What do you notice? What do you pay attention to?
Most of us, most of the time, are paying attention to the time (or lack of it), the thing we’re stressing over, or the thing that’s undone. That’s how we’re wired. We’re good at spotting danger and conflict, and paying attention to the things that bring us stress.
We’re not as skilled at noticing the things that have always been there, our brain filters those out. If the glass is half full, we don’t even look at it, because it’s not a problem that needs our attention.
On a recent podcast, Tony Robbins pointed out that “the two emotions that mess us up the most are anger and fear. And you can’t be angry and grateful simultaneously; it’s the antidote. You can’t be fearful and grateful simultaneously.”
The key to being grateful, I think, is learning to notice. The beginning of gratitude is paying attention to the gifts and graces that we enjoy on a moment-by-moment basis.
This isn’t natural. The “noticing muscle” is one that needs to be trained.
Maria Popova shared a touching quote in memory of writer Amy Krouse Rosenthal that captures what this noticing muscle, well-trained, looks like:
When I am feeling dreary, annoyed, and generally unimpressed by life, I imagine what it would be like to come back to this world for just a day after having been dead. I imagine how sentimental I would feel about the very things I once found stupid, hateful, or mundane. Oh, there’s a light switch! I haven’t seen a light switch in so long! I didn’t realize how much I missed light switches! Oh! Oh! And look — the stairs up to our front porch are still completely cracked! Hello cracks! Let me get a good look at you. And there’s my neighbor, standing there, fantastically alive, just the same, still punctuating her sentences with you know what I’m saying? Why did that bother me? It’s so… endearing.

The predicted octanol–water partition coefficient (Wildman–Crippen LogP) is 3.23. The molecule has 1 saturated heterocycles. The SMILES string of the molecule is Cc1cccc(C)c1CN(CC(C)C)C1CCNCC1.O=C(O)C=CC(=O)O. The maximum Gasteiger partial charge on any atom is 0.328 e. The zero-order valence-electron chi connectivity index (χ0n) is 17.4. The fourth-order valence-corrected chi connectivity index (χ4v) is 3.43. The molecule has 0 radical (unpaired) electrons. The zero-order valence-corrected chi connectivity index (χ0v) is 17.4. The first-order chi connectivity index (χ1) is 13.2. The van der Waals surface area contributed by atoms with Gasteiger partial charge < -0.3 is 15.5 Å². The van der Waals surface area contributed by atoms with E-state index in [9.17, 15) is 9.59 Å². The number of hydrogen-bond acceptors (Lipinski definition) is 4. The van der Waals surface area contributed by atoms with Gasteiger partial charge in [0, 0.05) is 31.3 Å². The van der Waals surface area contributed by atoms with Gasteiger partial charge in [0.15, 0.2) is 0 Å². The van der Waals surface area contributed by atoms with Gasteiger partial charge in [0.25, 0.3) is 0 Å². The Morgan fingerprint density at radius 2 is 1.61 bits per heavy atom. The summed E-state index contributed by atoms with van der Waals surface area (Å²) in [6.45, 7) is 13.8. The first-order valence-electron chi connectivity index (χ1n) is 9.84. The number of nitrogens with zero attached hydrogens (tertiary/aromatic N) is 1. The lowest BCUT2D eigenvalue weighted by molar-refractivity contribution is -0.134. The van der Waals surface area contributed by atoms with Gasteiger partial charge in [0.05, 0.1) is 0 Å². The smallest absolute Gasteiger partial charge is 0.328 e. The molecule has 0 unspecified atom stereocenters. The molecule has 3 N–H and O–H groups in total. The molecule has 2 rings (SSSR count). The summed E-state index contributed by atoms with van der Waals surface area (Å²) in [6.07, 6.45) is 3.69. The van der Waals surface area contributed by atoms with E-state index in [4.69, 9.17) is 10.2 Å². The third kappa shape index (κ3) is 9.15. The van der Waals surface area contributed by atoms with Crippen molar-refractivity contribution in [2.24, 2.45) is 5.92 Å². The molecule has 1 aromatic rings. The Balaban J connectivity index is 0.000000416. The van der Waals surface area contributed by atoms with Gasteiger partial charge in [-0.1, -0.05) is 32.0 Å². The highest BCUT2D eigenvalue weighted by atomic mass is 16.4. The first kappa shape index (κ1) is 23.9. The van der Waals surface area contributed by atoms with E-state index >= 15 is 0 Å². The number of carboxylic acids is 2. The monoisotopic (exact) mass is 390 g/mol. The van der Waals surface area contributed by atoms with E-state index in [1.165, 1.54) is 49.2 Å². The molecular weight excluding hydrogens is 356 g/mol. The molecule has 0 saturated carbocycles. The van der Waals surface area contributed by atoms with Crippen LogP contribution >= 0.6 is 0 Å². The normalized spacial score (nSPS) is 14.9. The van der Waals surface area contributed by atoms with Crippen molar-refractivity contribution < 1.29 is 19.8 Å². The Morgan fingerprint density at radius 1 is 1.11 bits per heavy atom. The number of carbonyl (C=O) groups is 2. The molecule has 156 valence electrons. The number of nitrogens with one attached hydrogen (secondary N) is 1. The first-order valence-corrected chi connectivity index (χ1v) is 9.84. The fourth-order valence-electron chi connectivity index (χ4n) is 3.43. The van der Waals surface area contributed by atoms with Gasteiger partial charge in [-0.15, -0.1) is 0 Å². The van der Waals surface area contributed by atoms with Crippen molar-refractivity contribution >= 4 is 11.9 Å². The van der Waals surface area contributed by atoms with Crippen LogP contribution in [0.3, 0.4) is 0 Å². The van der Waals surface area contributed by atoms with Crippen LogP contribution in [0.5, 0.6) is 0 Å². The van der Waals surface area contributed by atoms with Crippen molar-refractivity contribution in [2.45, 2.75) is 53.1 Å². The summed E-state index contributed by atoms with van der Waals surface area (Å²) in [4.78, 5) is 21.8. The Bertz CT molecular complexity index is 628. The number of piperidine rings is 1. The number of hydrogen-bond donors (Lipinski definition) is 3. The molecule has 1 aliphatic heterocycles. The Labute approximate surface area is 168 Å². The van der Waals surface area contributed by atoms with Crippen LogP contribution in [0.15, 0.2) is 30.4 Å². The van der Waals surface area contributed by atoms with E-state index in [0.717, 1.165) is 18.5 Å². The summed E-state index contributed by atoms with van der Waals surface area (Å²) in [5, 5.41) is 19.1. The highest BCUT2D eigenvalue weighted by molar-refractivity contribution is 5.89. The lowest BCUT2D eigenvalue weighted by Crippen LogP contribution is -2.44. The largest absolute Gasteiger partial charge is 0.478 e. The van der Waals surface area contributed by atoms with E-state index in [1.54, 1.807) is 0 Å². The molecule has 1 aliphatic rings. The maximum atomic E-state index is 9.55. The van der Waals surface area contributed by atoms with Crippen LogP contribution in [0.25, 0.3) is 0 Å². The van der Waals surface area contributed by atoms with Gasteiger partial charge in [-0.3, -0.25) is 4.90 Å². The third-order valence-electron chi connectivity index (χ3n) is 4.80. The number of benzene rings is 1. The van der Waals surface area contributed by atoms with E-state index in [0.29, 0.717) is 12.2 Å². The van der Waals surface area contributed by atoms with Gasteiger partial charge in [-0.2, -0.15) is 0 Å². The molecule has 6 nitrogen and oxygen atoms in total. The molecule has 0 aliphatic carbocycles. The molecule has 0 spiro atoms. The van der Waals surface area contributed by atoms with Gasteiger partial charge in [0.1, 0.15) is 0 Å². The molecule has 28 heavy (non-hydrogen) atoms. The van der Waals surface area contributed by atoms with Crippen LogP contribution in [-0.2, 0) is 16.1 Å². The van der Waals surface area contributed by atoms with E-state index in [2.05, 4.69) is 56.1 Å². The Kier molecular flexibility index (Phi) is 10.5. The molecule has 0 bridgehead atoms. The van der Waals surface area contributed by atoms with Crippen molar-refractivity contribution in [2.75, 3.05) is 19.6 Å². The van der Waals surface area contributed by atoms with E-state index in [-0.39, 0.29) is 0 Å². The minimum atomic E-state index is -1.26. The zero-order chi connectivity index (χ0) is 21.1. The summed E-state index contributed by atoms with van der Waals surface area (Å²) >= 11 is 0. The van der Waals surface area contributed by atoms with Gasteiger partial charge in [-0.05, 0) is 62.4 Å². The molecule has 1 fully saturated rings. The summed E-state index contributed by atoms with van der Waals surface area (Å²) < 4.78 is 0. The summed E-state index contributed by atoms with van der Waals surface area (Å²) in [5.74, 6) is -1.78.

In our family, we’re trying to learn to notice. (Fortunately, we have kids, who are the very best teachers.) On a recent family walk we noticed the birds. The red-breasted robin, recently-arrived to announce the arrival of spring. The small pine siskin – more easily heard than seen – launching its song into the crisp evening air.
Then we noticed the “waterfalls”, miniature streams of spring runoff cutting their way down through the snow and ice.
And the streams in the gutters, perfect for racing twig “boats” in.
Gifts and graces? They’re everywhere. And simply noticing them makes it difficult for anger and fear to maintain their hold.
What are you grateful for?